Reducing the number of deaths caused by our use of violence is a worthy goal, and Obama does seem genuinely engaged in drawing the number down. So for the sake of argument, I will take him at his word. But (you knew there was a but coming!), he is trapped, as so many of us are, within the logic of violence.
When she was 24 years old, in 1979, Fahima Vorgetts left Afghanistan. By reputation, she had been outspoken, even rebellious, in her opposition to injustice and oppression; and family and friends, concerned for her safety, had urged her to go abroad. Twenty-three years later, returning for the first time to her homeland, she barely recognized war-torn streets in urban areas where she had once lived. She saw and felt the anguish of villagers who couldn’t feed or shelter their families, and no less able to accept such unjust suffering than she’d been half her life before, Fahima decided to make it her task to help alleviate the abysmal conditions faced by ordinary Afghans living at or below the poverty line — by helping to build independent women’s enterprises wherever she could.
Something happened last week and I still can’t shake the funk of it off me. It happened in Boston and Texas; I saw it in Chicago as well, and the week before in Afghanistan. Last Sunday I tried to be a dutiful pastor and make sense of it from the pulpit, but ended up saying that I couldn’t make any sense of it. It wasn’t in what happened but the response. Not that they were making too much out of it — no, these tragedies were tragedies — but that maybe we weren’t making enough of it.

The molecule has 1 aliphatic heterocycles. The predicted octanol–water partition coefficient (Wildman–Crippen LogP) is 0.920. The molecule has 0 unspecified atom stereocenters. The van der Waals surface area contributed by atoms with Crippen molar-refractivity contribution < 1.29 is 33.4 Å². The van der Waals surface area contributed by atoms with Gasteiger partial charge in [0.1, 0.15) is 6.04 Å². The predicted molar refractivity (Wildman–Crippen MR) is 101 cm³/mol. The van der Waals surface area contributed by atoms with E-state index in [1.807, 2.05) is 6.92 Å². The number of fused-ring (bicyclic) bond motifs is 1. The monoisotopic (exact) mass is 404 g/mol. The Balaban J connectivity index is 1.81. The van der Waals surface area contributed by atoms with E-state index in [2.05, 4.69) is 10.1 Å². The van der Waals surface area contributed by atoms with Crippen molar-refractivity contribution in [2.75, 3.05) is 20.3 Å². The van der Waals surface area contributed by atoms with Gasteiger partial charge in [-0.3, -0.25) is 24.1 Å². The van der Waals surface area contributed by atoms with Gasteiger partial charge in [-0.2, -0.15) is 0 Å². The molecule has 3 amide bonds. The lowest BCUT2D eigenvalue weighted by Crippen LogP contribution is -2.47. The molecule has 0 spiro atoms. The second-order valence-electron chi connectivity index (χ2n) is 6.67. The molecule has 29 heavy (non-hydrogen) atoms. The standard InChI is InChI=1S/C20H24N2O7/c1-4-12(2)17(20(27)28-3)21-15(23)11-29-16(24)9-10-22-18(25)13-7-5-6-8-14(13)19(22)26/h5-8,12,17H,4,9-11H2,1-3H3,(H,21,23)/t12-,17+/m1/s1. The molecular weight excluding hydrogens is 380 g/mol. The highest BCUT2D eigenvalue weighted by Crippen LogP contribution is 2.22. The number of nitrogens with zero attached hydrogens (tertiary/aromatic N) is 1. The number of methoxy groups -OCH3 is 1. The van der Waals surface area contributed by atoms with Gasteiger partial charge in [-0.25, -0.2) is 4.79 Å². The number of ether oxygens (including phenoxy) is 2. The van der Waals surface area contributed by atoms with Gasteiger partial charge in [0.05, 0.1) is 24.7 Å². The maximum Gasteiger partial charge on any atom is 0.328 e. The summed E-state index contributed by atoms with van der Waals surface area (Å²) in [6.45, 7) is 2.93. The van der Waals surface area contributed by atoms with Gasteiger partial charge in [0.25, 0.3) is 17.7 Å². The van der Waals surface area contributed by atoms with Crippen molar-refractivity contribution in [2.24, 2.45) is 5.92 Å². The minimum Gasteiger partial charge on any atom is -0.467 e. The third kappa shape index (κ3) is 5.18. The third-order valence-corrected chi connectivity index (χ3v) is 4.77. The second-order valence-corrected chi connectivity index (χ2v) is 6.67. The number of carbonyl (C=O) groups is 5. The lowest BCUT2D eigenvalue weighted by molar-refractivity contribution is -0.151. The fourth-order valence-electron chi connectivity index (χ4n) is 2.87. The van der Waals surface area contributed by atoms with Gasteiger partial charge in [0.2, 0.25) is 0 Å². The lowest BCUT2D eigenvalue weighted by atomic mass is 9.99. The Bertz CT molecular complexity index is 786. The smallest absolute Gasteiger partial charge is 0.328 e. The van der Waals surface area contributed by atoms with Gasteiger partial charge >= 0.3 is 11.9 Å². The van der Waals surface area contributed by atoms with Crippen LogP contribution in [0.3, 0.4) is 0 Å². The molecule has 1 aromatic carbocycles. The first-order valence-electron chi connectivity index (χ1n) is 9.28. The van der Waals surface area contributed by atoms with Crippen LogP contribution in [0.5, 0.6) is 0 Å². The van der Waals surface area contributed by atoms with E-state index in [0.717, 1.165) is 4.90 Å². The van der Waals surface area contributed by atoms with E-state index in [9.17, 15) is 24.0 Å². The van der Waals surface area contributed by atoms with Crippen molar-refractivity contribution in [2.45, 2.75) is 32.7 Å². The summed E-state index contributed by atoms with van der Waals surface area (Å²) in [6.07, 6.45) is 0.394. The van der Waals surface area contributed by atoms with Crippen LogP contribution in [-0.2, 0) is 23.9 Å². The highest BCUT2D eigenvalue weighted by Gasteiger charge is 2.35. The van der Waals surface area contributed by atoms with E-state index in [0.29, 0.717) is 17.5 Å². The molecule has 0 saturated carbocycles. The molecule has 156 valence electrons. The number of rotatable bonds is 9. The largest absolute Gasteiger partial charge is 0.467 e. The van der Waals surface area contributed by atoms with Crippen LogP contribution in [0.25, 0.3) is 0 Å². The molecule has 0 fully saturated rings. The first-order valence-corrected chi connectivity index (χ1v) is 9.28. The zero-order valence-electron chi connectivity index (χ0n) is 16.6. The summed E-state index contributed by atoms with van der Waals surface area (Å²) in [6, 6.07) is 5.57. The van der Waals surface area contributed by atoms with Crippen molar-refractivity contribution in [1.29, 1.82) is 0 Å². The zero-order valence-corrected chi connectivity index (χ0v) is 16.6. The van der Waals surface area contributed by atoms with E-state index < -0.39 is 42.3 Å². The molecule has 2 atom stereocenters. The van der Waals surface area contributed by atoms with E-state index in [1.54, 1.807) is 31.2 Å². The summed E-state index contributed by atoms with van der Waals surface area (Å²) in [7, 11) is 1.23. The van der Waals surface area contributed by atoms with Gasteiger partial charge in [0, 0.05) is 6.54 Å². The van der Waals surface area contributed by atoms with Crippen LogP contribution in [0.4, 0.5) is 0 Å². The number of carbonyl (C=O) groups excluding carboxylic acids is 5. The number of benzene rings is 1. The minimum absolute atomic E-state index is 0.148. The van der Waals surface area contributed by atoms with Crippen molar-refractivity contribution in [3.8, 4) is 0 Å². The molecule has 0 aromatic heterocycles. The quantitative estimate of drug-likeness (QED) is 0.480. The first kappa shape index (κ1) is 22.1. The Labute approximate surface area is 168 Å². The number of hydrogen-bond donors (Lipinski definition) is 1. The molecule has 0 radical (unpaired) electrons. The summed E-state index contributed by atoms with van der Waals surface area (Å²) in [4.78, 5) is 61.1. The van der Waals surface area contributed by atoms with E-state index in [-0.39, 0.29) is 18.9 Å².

When the smoke of the bombs rescinded, we did what national pride dictates — we put “Boston Strong” all over everything and took up pledges to run the Boston Marathon (the first 10-miler will cause significant reassessment of this showing of national pride) — but we also began a collective process of national mourning and deep reflection, of asking, “How could this have happened?” When we knew nothing of the perpetrators, we asked instead about terrorism and mental illness — root causes (?). We expanded our search, into new territory that resembled 9/11 in some ways, back when we knew nothing and all parties were guilty parties. Accountability was spread wide, including home. This was not a search for a scapegoat but a search for the soul of a nation.
Can getting to know people on the "other side" help tear down the walls between us? It already has.
Making Friends Among the Taliban: A Peacemaker's Journey in Afghanistan. Herald Press
Sen. Rand Paul’s 13-hour filibuster last week against the administration’s drone policy brought a long-simmering debate to a full public boil. Although some have criticized him for “grandstanding,” the Kentucky Republican did all of us a favor. Issues and questions that had been raised primarily by progressive bloggers and peace groups are now in full public view and debate in the mainstream media.
The New York Times carried front page stories both days this weekend. On Saturday, it highlighted the growing opposition to drones from across the political spectrum, writing that Sen. Paul’s filibuster had hit a “bipartisan nerve,” and:
“… animated a surprisingly diverse swath of political interests that includes mainstream civil liberties groups, Republican and Democratic lawmakers, conservative research groups, liberal activists and right-wing conspiracy theorists.”
THIS JUST IN — horrific news from our friends in Kabul. Over the weekend two kids, age 7 and 8, were killed by NATO forces while herding cattle in the Uruzgan Province in Afghanistan.
The Afghan Peace Volunteers, with whom Shane visited a few weeks ago, took to the streets in nonviolent protest.
They were accompanied by a couple of cows, as a reminder of the innocence of these children who were killed alongside their livestock.
They carried signs that read: “We are those 2 children.” Here is a video they sent us: